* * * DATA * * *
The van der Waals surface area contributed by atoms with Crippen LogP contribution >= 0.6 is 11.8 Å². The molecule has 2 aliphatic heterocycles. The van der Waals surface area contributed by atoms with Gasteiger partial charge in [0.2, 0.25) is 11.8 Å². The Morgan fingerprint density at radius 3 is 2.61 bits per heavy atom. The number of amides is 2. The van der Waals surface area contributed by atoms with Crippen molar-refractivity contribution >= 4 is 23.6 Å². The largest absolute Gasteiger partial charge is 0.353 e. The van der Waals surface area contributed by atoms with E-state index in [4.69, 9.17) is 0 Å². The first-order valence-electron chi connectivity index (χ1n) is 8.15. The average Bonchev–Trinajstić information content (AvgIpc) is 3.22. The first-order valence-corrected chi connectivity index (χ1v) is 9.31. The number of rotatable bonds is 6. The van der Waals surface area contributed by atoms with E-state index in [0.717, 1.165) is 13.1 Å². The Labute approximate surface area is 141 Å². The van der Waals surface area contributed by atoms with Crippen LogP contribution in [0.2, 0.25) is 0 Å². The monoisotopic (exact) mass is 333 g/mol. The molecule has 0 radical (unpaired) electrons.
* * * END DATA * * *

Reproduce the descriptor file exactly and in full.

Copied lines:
The van der Waals surface area contributed by atoms with Crippen LogP contribution >= 0.6 is 11.8 Å². The molecule has 2 aliphatic heterocycles. The van der Waals surface area contributed by atoms with Gasteiger partial charge in [0.2, 0.25) is 11.8 Å². The Morgan fingerprint density at radius 3 is 2.61 bits per heavy atom. The number of amides is 2. The van der Waals surface area contributed by atoms with Crippen molar-refractivity contribution >= 4 is 23.6 Å². The largest absolute Gasteiger partial charge is 0.353 e. The van der Waals surface area contributed by atoms with E-state index in [4.69, 9.17) is 0 Å². The first-order valence-electron chi connectivity index (χ1n) is 8.15. The average Bonchev–Trinajstić information content (AvgIpc) is 3.22. The first-order valence-corrected chi connectivity index (χ1v) is 9.31. The number of rotatable bonds is 6. The van der Waals surface area contributed by atoms with E-state index in [0.717, 1.165) is 13.1 Å². The Labute approximate surface area is 141 Å². The van der Waals surface area contributed by atoms with Crippen LogP contribution in [0.2, 0.25) is 0 Å². The monoisotopic (exact) mass is 333 g/mol. The molecule has 0 radical (unpaired) electrons.